Sea Turtles of the Eastern Pacific
Sea turtles throughout the world's oceans are endangered and species such as the leatherback and hawksbill turtles of the eastern Pacific are nearing extinction. Both critically endangered leatherbacks and hawksbills, as well as olive Ridley and Pacific green sea turtles nest along the Pacific beaches of southern Nicaragua, where we work.
How are we helping the sea turtles of the eastern Pacific?
Our Coastal Marine Research Project is designed to contribute to the scientific understanding of sea turtle populations and marine ecology.
Our community-based sea turtle rangers form "the thin green line" between critically endangered sea turtles and would-be poachers and protectors, helping thousands of baby turtles to the sea each year.
Our incentive payments for conservation reward community members who report, monitor, and protect sea turtle nests. Both individuals and community groups receive payments upon initial reporting, and then as sea turtle hatchlings make their way safely into the waters of the Pacific.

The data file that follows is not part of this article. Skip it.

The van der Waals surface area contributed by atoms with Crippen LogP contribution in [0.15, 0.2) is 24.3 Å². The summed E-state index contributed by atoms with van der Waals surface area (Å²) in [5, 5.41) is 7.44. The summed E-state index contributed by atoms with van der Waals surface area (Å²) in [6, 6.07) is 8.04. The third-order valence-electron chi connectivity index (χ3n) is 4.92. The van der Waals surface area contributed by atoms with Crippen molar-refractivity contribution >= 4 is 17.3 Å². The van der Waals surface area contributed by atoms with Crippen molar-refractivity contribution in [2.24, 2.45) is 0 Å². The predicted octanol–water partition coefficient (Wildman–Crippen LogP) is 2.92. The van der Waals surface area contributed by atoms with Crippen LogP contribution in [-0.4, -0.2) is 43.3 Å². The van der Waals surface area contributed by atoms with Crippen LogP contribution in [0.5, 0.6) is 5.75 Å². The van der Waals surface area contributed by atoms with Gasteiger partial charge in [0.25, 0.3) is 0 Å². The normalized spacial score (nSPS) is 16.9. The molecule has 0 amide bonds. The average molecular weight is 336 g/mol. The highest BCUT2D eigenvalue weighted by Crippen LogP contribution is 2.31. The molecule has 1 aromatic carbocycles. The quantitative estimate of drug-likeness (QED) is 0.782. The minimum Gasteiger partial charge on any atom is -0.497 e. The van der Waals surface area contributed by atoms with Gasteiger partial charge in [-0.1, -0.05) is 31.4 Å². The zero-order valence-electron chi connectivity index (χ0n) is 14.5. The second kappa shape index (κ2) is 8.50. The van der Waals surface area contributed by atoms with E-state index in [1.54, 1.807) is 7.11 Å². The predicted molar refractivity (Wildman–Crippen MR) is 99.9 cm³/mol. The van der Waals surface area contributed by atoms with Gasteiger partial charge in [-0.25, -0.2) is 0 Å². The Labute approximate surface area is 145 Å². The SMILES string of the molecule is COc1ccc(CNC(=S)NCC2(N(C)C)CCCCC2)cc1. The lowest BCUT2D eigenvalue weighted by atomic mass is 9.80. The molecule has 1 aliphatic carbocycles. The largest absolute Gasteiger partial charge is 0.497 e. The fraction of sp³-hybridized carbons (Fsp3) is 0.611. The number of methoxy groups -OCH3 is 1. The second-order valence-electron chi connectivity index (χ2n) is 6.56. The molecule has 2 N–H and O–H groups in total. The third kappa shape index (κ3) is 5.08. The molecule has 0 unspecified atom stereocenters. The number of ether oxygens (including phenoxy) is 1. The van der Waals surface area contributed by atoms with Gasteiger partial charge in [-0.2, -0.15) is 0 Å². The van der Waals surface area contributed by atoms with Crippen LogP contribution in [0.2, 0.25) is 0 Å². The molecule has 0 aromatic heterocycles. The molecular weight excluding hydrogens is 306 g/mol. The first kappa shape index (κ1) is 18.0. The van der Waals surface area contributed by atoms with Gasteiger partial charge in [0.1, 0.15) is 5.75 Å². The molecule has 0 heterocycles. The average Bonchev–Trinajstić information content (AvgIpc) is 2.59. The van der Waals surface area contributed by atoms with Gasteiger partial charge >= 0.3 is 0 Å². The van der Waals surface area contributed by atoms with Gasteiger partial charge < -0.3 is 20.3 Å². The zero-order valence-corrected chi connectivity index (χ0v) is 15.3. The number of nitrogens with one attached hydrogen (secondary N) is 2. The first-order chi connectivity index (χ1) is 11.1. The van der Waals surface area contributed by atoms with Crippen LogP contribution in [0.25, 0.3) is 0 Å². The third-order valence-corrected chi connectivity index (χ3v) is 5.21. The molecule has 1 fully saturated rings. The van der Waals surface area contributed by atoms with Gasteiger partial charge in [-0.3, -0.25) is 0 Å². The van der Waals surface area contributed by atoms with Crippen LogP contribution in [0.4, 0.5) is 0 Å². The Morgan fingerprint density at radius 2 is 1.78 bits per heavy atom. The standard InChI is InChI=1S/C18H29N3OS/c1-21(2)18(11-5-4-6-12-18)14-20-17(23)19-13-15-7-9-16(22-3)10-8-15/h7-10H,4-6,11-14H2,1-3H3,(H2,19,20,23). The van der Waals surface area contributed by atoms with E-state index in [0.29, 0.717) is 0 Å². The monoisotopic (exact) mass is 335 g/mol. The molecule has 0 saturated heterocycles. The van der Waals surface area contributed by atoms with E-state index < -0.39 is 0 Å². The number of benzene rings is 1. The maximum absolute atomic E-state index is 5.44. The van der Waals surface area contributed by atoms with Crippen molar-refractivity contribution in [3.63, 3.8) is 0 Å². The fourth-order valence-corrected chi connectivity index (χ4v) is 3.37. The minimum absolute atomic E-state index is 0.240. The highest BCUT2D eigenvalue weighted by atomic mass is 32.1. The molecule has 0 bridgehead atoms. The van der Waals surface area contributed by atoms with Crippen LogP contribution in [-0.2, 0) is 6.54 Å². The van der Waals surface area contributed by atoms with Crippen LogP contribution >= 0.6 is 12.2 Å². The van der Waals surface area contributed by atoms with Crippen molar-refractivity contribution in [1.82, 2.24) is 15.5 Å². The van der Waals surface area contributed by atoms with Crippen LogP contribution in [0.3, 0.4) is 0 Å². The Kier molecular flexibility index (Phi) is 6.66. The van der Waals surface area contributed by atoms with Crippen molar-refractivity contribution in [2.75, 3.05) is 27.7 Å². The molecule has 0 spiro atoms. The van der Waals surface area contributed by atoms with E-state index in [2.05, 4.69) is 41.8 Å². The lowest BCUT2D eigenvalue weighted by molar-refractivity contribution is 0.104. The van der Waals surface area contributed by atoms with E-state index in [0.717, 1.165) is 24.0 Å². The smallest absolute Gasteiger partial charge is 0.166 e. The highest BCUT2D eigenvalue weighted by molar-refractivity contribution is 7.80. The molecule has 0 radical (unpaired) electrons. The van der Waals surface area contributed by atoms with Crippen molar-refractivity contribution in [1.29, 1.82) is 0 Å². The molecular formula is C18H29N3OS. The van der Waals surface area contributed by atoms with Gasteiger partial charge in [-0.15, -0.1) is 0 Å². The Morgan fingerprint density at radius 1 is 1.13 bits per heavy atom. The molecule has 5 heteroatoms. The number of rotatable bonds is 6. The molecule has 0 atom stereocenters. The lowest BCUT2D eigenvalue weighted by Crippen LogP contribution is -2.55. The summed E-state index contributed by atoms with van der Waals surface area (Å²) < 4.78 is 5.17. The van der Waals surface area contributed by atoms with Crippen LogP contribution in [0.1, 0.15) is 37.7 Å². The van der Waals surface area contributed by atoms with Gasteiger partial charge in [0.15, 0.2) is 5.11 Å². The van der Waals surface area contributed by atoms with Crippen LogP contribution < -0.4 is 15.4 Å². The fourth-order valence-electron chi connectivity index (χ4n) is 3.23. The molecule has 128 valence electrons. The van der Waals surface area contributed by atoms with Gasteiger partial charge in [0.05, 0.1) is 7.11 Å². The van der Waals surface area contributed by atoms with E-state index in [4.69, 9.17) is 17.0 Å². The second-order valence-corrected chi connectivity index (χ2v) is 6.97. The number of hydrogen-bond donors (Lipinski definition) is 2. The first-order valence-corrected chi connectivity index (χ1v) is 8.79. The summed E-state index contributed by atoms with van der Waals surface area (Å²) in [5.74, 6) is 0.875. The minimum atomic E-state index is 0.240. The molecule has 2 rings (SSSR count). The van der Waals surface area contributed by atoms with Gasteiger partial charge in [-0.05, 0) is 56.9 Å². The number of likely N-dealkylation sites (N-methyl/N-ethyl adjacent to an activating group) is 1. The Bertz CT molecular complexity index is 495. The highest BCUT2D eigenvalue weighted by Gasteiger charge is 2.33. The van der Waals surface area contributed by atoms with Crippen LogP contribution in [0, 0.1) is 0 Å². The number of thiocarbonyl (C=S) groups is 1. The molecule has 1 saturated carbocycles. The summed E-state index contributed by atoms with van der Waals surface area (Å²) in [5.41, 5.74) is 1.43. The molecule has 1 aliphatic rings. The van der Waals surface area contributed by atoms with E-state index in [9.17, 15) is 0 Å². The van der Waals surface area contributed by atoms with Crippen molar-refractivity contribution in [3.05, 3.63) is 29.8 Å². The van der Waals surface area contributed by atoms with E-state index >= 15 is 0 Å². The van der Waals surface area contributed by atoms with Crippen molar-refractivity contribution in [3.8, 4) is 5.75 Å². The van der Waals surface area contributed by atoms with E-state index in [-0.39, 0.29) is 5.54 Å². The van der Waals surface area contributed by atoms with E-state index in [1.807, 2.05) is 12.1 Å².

Keep up with the sea turtles of Nicaragua on our blog.
To learn more about our turtle conservation strategies, read "Engaging Local Communities in Sea Turtle Conservation: Strategies from Nicaragua" written by Paso Pacifico founder and director, Sarah Otterstrom, and Board Member Emeritus, Rick Smith. (Originally published in The George Wright Forum.)
Read our Backstory about the night (on a turtle nesting beach) Paso Pacifico founder, Sarah Otterstrom, realized the importance of combining environmental conservation with economic development.
Check out this educational slideshow about our turtle rangers.
Visit the Sea Turtle Spotlight on our Flickr page.
PO Box 1244 • Ventura, CA 93002-1244
Carretera a Masaya Km 12.4
Residencial Villas del Prado, Casa No. 7
© 2006 Paso Pacífico